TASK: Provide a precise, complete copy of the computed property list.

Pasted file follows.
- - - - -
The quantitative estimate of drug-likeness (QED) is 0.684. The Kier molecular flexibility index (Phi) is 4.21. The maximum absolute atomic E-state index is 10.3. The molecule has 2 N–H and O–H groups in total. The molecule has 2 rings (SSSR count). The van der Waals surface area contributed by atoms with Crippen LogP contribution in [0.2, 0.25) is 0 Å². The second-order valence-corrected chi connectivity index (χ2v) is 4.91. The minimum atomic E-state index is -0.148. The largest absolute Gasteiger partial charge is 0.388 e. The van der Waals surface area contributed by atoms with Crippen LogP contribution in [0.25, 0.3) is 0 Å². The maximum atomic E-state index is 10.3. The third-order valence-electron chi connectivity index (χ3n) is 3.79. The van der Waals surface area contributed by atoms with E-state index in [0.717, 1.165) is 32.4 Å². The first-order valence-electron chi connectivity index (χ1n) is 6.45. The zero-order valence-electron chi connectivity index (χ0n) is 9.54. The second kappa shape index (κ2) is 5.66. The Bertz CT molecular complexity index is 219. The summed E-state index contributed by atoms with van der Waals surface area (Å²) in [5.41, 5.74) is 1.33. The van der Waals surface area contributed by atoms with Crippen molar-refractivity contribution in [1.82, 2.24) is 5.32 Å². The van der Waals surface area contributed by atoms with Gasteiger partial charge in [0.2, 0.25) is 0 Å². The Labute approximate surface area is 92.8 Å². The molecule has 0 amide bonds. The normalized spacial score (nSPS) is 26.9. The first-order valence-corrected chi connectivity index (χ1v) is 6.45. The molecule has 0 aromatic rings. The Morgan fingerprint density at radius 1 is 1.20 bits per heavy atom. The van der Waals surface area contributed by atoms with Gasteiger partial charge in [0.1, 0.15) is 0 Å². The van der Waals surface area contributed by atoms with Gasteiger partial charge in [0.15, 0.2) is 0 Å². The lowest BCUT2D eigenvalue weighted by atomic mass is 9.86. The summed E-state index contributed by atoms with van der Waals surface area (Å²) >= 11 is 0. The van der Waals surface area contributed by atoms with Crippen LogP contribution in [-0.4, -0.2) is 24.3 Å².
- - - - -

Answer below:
The quantitative estimate of drug-likeness (QED) is 0.684. The Kier molecular flexibility index (Phi) is 4.21. The maximum absolute atomic E-state index is 10.3. The molecule has 2 N–H and O–H groups in total. The molecule has 2 rings (SSSR count). The van der Waals surface area contributed by atoms with Crippen LogP contribution in [0.2, 0.25) is 0 Å². The second-order valence-corrected chi connectivity index (χ2v) is 4.91. The minimum atomic E-state index is -0.148. The largest absolute Gasteiger partial charge is 0.388 e. The van der Waals surface area contributed by atoms with Crippen LogP contribution in [0.25, 0.3) is 0 Å². The maximum atomic E-state index is 10.3. The third-order valence-electron chi connectivity index (χ3n) is 3.79. The van der Waals surface area contributed by atoms with E-state index in [0.717, 1.165) is 32.4 Å². The first-order valence-electron chi connectivity index (χ1n) is 6.45. The zero-order valence-electron chi connectivity index (χ0n) is 9.54. The second kappa shape index (κ2) is 5.66. The Bertz CT molecular complexity index is 219. The summed E-state index contributed by atoms with van der Waals surface area (Å²) in [5.41, 5.74) is 1.33. The van der Waals surface area contributed by atoms with Crippen molar-refractivity contribution in [1.82, 2.24) is 5.32 Å². The van der Waals surface area contributed by atoms with Gasteiger partial charge in [0.2, 0.25) is 0 Å². The Labute approximate surface area is 92.8 Å². The molecule has 0 amide bonds. The normalized spacial score (nSPS) is 26.9. The first-order valence-corrected chi connectivity index (χ1v) is 6.45. The molecule has 0 aromatic rings. The Morgan fingerprint density at radius 1 is 1.20 bits per heavy atom. The van der Waals surface area contributed by atoms with Gasteiger partial charge in [0.1, 0.15) is 0 Å². The van der Waals surface area contributed by atoms with Gasteiger partial charge in [0.15, 0.2) is 0 Å². The lowest BCUT2D eigenvalue weighted by atomic mass is 9.86. The summed E-state index contributed by atoms with van der Waals surface area (Å²) >= 11 is 0. The van der Waals surface area contributed by atoms with Crippen LogP contribution in [-0.4, -0.2) is 24.3 Å².